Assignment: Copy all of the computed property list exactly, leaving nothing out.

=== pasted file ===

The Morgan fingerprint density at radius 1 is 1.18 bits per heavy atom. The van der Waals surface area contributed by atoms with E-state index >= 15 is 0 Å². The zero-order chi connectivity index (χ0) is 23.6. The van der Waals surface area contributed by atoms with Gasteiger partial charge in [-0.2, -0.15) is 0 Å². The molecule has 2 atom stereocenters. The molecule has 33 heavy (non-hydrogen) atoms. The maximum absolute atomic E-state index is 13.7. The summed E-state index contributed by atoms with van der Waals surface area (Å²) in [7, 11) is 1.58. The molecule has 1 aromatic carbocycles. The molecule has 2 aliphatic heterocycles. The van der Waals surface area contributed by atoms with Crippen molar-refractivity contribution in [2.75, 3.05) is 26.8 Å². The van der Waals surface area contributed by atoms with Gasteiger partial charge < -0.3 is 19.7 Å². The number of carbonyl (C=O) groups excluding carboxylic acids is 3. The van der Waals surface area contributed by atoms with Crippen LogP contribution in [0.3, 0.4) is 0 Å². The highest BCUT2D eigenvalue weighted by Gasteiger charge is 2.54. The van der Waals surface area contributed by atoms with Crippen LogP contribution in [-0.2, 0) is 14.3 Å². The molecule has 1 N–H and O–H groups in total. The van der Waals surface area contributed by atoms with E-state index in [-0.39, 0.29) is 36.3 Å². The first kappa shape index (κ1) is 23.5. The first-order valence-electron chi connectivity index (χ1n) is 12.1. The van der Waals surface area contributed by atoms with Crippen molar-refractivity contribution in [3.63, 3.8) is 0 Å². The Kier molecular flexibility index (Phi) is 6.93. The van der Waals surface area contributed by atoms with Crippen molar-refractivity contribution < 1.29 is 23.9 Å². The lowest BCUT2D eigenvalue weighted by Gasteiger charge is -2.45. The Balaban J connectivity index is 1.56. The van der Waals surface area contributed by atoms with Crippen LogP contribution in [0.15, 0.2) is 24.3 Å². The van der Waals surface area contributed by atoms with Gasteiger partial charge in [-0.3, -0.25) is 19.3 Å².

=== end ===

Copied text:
The Morgan fingerprint density at radius 1 is 1.18 bits per heavy atom. The van der Waals surface area contributed by atoms with E-state index >= 15 is 0 Å². The zero-order chi connectivity index (χ0) is 23.6. The van der Waals surface area contributed by atoms with Gasteiger partial charge in [-0.2, -0.15) is 0 Å². The molecule has 2 atom stereocenters. The molecule has 33 heavy (non-hydrogen) atoms. The maximum absolute atomic E-state index is 13.7. The summed E-state index contributed by atoms with van der Waals surface area (Å²) in [7, 11) is 1.58. The molecule has 1 aromatic carbocycles. The molecule has 2 aliphatic heterocycles. The van der Waals surface area contributed by atoms with Crippen molar-refractivity contribution in [2.75, 3.05) is 26.8 Å². The van der Waals surface area contributed by atoms with Gasteiger partial charge < -0.3 is 19.7 Å². The number of carbonyl (C=O) groups excluding carboxylic acids is 3. The van der Waals surface area contributed by atoms with Crippen LogP contribution in [0.3, 0.4) is 0 Å². The highest BCUT2D eigenvalue weighted by Gasteiger charge is 2.54. The van der Waals surface area contributed by atoms with Crippen LogP contribution in [-0.2, 0) is 14.3 Å². The molecule has 1 N–H and O–H groups in total. The van der Waals surface area contributed by atoms with E-state index in [-0.39, 0.29) is 36.3 Å². The first kappa shape index (κ1) is 23.5. The first-order valence-electron chi connectivity index (χ1n) is 12.1. The van der Waals surface area contributed by atoms with Crippen molar-refractivity contribution in [3.63, 3.8) is 0 Å². The Kier molecular flexibility index (Phi) is 6.93. The van der Waals surface area contributed by atoms with Crippen molar-refractivity contribution < 1.29 is 23.9 Å². The lowest BCUT2D eigenvalue weighted by Gasteiger charge is -2.45. The Balaban J connectivity index is 1.56. The van der Waals surface area contributed by atoms with Crippen LogP contribution in [0.15, 0.2) is 24.3 Å². The van der Waals surface area contributed by atoms with Gasteiger partial charge in [-0.3, -0.25) is 19.3 Å².